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American Shipper

Trump lauds NAFTA ‘replacement’

The president says tariffs on cars from Canada would “be even better” than a renegotiated agreement.

   President Donald Trump on Thursday night continued his emphatic praise of the U.S.-Mexico Trade Agreement announced on Monday as a replacement for the North American Free Trade Agreement (NAFTA).
   Although not technically a new trade deal, the preliminary agreement between the United States and Mexico did represent progress in ongoing NAFTA talks in that it ended a negotiating stalemate and allowed Canada to return to the negotiating table.
   Both the Trump administration and Mexican trade officials vowed to move forward without Canada if a new NAFTA deal is not completed by the end of the day Friday, but analysts and federal lawmakers have pointed out that it may not be possible to simply replace the trilateral NAFTA with a bilateral deal with Mexico.
   The announcement appeared to be aimed at putting additional pressure on Canada to make concessions as Canadian negotiators headed to Washington, D.C., to rejoin talks on Tuesday.
   During a rally in Evansville, Ind., Thursday night, Trump threatened to increase U.S. import tariffs on cars made in Canada if Canada doesn’t drop its own tariffs and non-tariff barriers to U.S. exports, and even suggested this would be a more beneficial outcome for the United States than a renegotiated NAFTA.
   “Just this week we made another truly historic announcement,” he said. “We are replacing NAFTA with a beautiful brand new U.S.-Mexico trade deal. … And we love Canada, right? But they have to get rid of those barriers and they have to get rid of those big tariffs.
   “So we made a great deal with Mexico. And as you know, Canada didn’t want to do what we have to have done. And after the deal was made with Mexico, Canada came along and theyre negotiating right now at the White House, at our territory.
   “And it could happen. We’ll see what happens. And if it doesnt happen well put tariffs on the cars coming in from Canada and thatll be even better.”
   Trump has been critical of U.S. automakers that have moved production facilities outside of the country, and although an increase in tariffs might convince some to move back, it would also increase prices for consumers, which could in turn have a negative effect on demand for those same cars and trucks. According to an analysis from CBS News, roughly 10 percent of cars sold in the United State are produced in Canada.
   The presidents latest comments on the NAFTA negotiations came just hours after the publishing of several reports stemming from an exclusive interview with the Bloomberg news service.
   During the interview, Trump said he had rejected an offer from the European Union to drop its tariffs on U.S. automobiles to zero as insufficient and reiterated a prior threat to withdraw the United States from the World Trade Organization.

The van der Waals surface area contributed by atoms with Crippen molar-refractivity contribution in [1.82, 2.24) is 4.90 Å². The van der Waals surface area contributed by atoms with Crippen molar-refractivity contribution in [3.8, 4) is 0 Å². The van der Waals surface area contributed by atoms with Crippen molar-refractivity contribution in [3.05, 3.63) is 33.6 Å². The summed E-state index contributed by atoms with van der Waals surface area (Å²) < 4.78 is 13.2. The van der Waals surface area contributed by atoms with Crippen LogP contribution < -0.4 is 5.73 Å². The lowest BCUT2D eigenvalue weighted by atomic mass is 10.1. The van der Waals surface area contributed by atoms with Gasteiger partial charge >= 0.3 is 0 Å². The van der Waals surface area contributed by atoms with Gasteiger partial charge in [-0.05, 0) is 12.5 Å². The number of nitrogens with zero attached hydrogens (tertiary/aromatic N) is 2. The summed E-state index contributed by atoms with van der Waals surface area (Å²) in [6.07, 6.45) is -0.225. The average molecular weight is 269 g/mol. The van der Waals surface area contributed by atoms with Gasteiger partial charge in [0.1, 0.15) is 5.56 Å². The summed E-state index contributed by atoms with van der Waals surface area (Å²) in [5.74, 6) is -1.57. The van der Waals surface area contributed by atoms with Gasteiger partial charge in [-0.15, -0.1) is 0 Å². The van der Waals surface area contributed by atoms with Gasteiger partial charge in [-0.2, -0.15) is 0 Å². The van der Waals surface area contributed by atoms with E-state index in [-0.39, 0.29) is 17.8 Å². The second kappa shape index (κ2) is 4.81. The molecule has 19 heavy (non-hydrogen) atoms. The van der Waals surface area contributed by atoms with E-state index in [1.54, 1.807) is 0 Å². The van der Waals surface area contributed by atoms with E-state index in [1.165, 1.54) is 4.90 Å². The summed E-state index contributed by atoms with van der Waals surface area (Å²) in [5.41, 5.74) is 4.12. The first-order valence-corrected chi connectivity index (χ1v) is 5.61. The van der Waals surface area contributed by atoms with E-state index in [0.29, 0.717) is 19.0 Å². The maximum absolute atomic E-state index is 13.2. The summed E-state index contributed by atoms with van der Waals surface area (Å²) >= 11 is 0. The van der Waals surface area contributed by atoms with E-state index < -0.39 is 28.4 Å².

“It’s not good enough,” the president said of the EU’s proposal. “Their consumer habits are to buy their cars, not to buy our cars,” he said, adding that the European Union “is almost as bad as China, just smaller.”
   Just last month, Trump and European Commission President Jean-Claude Juncker announced a handshake agreement that included, among other things, a pledge from the EU to import more soybeans and liquefied natural gas from the United States. It’s possible that the U.S., which reportedly insisted on leaving automobiles out of the EU deal, would ask for a similar commitment on U.S.-made vehicles.
   The Commerce Department in May began an investigation into the national security impacts of global automobile imports that could result in tariffs similar to those currently being imposed on steel and aluminum. Earlier this month, several major automobile manufacturing and parts associations with members both in the U.S. and abroad, banded together to form a coalition with the sole purpose of opposing such tariffs, warning that they pose a “significant threat” to the U.S. economy.
   With regard to the WTO, Trump renewed his criticism of the organization’s treatment of the United States, claiming that the U.S. “rarely won a lawsuit except for last year.”
   “In the last year, we’re starting to win a lot,” he said. “You know why? Because they know if we don’t, I’m out of there.”
   Citing data from the WTO, Simon Lester, a trade analyst at the Cato Institute, told Bloomberg that generally speaking, the U.S. actually fares slightly better than the average country in terms of its win-loss rate in WTO disputes, winning roughly 91 percent of cases it filed and losing about 86 percent of the cases other countries have filed against it.
   WTO members have called for widespread reforms to the organization, most notably in how it handles government subsidies to certain industries and intellectual property concerns, but have been consistent in saying that these reforms should not come at the expense of the current system of resolving disagreements in international trade.
   “It is a common duty of Europe and China, America and Russia, not to destroy this order, but to improve it,” Donald Tusk, president of the European Council, said of the WTO at a July press conference in Beijing. “Not to start trade wars, which turned into hot conflicts so often in our history, but to bravely and responsibly reform the rules-based international order.”
   These reforms may not be enough for Trump, however, who has long accused the organization of being biased against the United States.
   “If they don’t shape up, I would withdraw from the WTO,” Trump told Bloomberg, a move that analysts say would serve as a major blow to the international trading system and potentially the global economy.

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